Snowmass, Colorado Unincorporated community in Colorado, United States

Snowmass is an unincorporated community and a U.S. Post Office located in Pitkin County, Colorado, United States. It is situated in the valley of the Roaring Fork River, near the mouth of Snowmass Creek along State Highway 82 between Aspen and Basalt. It consists largely of a post office, several commercial businesses, and surrounding houses and ranches. The Snowmass Post Office has the ZIP Code 81654.

Elk Mountains (Colorado)

The Elk Mountains are a high, rugged mountain range in the Rocky Mountains of west-central Colorado in the United States. The mountains sit on the western side of the Continental Divide, largely in southern Pitkin and northern Gunnison counties, in the area southwest of Aspen, south of the Roaring Fork River valley, and east of the Crystal River. The range sits west of the Sawatch Range and northeast of the West Elk Mountains. Much of the range is located within the White River National Forest and the Gunnison National Forest, as well as the Maroon Bells-Snowmass Wilderness and Raggeds Wilderness. The Elk Mountains rise nearly 9,000 ft. above the Roaring Fork Valley to the north.

Mount Sopris

Mount Sopris is a twin-summit mountain in the northwestern Elk Mountains range of the Rocky Mountains of North America. The prominent 12,965-foot (3,952 m) mountain is located in the Maroon Bells-Snowmass Wilderness of White River National Forest, 6.6 miles (10.7 km) north by northeast of the community of Redstone in Pitkin County, Colorado, United States.

State Highway 82 is an 85.3-mile-long (137.3 km) state highway in the U.S. state of Colorado. Its western half provides the principal transportation artery of the Roaring Fork Valley on the Colorado Western Slope, beginning at Interstate 70 (I-70) and U.S. Highway 6 in Glenwood Springs southeast past Carbondale, Basalt and Aspen. From there it continues up the valley to cross the Continental Divide at Independence Pass. On the Eastern Slope, it follows Lake Creek past some of Colorado's highest mountains to Twin Lakes Reservoir, where it ends at US 24 south of Leadville.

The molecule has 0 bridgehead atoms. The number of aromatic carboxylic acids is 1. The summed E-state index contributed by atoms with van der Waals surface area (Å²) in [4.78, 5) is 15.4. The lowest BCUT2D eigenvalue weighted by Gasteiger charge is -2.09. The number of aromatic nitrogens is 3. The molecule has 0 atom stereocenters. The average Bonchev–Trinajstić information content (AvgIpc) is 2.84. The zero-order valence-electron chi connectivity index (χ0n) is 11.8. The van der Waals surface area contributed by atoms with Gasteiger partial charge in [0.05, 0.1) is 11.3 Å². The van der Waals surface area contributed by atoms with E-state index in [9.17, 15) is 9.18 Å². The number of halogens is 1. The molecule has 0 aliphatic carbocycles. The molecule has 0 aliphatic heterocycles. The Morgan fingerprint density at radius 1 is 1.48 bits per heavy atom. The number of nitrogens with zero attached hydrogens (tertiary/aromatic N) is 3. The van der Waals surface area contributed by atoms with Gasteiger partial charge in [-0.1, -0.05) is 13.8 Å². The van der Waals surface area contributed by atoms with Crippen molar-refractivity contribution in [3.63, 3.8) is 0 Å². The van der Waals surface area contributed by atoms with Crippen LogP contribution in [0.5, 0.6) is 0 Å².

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White River National Forest

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Roaring Fork Transportation Authority

The Roaring Fork Transportation Authority is an agency that operates public transportation for the Roaring Fork Valley in Colorado. RFTA's service area stretches 70 miles (110 km) from Aspen to Rifle, serving major cities of Basalt, Snowmass Village, Carbondale, and Glenwood Springs in between. RFTA also operates seasonal ski shuttles, guided bus tours to Maroon Bells, paratransit, and manages the Rio Grande Trail.

KAJX and KCJX are radio stations simulcasting a majority NPR news format. The stations are licensed to Roaring Fork Public Radio, Inc. in Aspen, Colorado (KAJX) and Carbondale, Colorado (KCJX). Located in Aspen, the non-commercial station is governed by a board of directors. It serves Roaring Fork, Crystal, Fryingpan, and Eagle River valleys in the state of Colorado.

Maroon Creek Bridge

The original Maroon Creek Bridge is a steel trestle along State Highway 82 at the western boundary of Aspen, Colorado, United States. It was designed by George S. Morison in 1888 for the Colorado Midland Railroad, one of the last viaducts in Colorado built for a standard gauge mountain railroad in the 19th century. Of the five steel bridges the Midland built, it is the only one still extant. Due to the later removal of most track and the rail depots, the bridge is the most visible remnant of rail service to Aspen. In 1985 it was listed on the National Register of Historic Places along with other highway bridges in the state, including the Sheely Bridge, also in Aspen.